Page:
Leeds 2011 Report part 0(i): pictures of Whitby

Skyline showing the ruins of Whitby Abbey from the carpark

Skyline showing the ruins of Whitby Abbey from the carpark

Has everyone else finished their Leeds reports yet? Must be time for me to start then! Leeds, in this instance, being for those new to the blog where each year the principal European conference on medieval studies is held, the International Medieval Congress. I have been going for many years and intend to continue to for a while yet, though this coming year taking less active a role. Anyway. I had an excellent Leeds this year but it started early, because for once I had time to go on one of the excursions that are arranged as part of the conference, which was to Whitby. I’d been to Whitby before for a friend’s wedding during the Goth Weekend, and that was, shall we say, not as medieval as it sounds except that as I recall I spent most of the weekend in our room minding my infant son and reading Pauline Stafford’s Unification and Conquest as teaching preparation. In particular, I never got a proper look round the Abbey.

North transept of Whitby Abbey

North transept of Whitby Abbey

As you can see, I fixed that. The abbey is largely thirteenth-century and largely ruined, though more of it stood than now does until 1914, when a German cruiser squadron bombarding the East Coast managed to put this hole in a wall.

Missing sections of wall at Whitby Abbey, removed by German bombardment in 1914

Once were walls...

Not totally clear what they were aiming at, but that’s what they got, apparently. These and other details were supplied by our excellent guide, Glynn Coppack, and we had plenty of time to wander around and appreciate details by ourselves. I took loads of pictures, and can’t share them all, but there are some I took with particular people or facets in mind, so I’ll put them below the cut, along with one snapped by and kindly shared by the estimable Kathleen Neal, international medievalist extraordinaire, famed dancer and warmly regarded by all who know her, who had booked on the same trip by coincidence and who afforded me that vital asset for tourism, someone to point cool stuff out to. There was plenty…

Three stories of arcading from the main nave of Whitby Abbey

Three stories of arcading from the main nave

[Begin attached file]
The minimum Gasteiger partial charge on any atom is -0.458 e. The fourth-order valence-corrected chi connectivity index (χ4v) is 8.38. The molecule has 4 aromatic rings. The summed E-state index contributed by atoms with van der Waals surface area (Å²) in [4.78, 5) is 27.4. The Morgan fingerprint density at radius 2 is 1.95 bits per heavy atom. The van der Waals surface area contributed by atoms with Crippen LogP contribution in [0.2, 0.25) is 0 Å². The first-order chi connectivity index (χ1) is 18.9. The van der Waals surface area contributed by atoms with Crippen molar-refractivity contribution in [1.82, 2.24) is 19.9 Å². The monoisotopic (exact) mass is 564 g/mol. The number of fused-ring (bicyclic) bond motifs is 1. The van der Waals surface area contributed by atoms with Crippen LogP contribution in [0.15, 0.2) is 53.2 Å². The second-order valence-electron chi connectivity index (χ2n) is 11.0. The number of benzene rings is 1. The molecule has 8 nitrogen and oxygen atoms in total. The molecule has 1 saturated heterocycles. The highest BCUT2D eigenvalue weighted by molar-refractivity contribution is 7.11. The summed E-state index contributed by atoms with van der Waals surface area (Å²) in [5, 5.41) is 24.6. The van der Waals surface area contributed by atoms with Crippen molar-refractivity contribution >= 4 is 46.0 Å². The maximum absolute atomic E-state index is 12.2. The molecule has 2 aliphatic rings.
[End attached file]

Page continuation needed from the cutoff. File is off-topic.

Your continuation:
Where it’s still up it extends, in its full Gothic complexity, to some height in some parts…

Windows viewed through windows in the ruins of Whitby Abbey

Windows viewed through windows

… and in others to some depth.

Graves in one of the side chapels of Whitby abbey

Apparently much of the Anglo-Saxon site’s location is suspected but has not been dug, or even surveyed which I find bizarre and improbable. One part that has, however, is the cemetery, but then that was easier to work out the placing of…

Column bases and ruined arcades at Whitby Abbey

Column bases and ruined arcades

And there were plenty of living people around and about also, wandering the ruins. The ruins are actually quite informative about construction if you interrogate them carefully.

Inscribed stone reused in one of the arcade columns at Whitby Abbey

Inscribed stone reused in one of the arcade columns

Exposed core of a ruined column at Whitby Abbey

Exposed core of a ruined column

But quite a lot has gone however you cut it, and some details can’t easily be recovered. Here, at least, is some vaulting (for Vaulting; sorry, there was no vellum available but then you have as much as you need…):

Detail of vaulting in the north nave of Whitby Abbey

Detail of vaulting in the north nave

And some finer details of the ornament that had escaped me did not elude the eagle eye of Mrs Neal. Heads up!

Heads as ornament of an arched window at Whitby Abbey

Heads as ornament of an arched window

There is also a quite nice little visitor centre attached, to which we also went, and they have some perhaps older things, which I probably shouldn’t have been photographing but hey I’m sure no-one will find out from the Internet, right?

Sculpture fragment found in excavations at Whitby Abbey

Sculpture fragment found in excavations

Memorial to one of the Saxon abbesses of Whitby, found during excavations of the Abbey

For Nicola and Michelle, some memorials of the Saxon abbey, including an actual memorial that has been read as belonging to one of the abbesses, I’m not going to try and guess which.

Textile-working display at Whitby Abbey Museum

For Katrin, the textile-working stuff found in the 1930s digs. And then lastly a short selection from the church of St Mary nearby, which unlike a great many medieval churches, most of which were modified, added to, made over, filled up, padded out, and a dozen other things, has not subsequently had this work removed, and is thus a bit crowded:

Interior of St Mary's Whitby looking towards pulpits from nave

Interior of St Mary's Whitby looking towards pulpits from nave

Pretty much whichever way you look. Mind your head!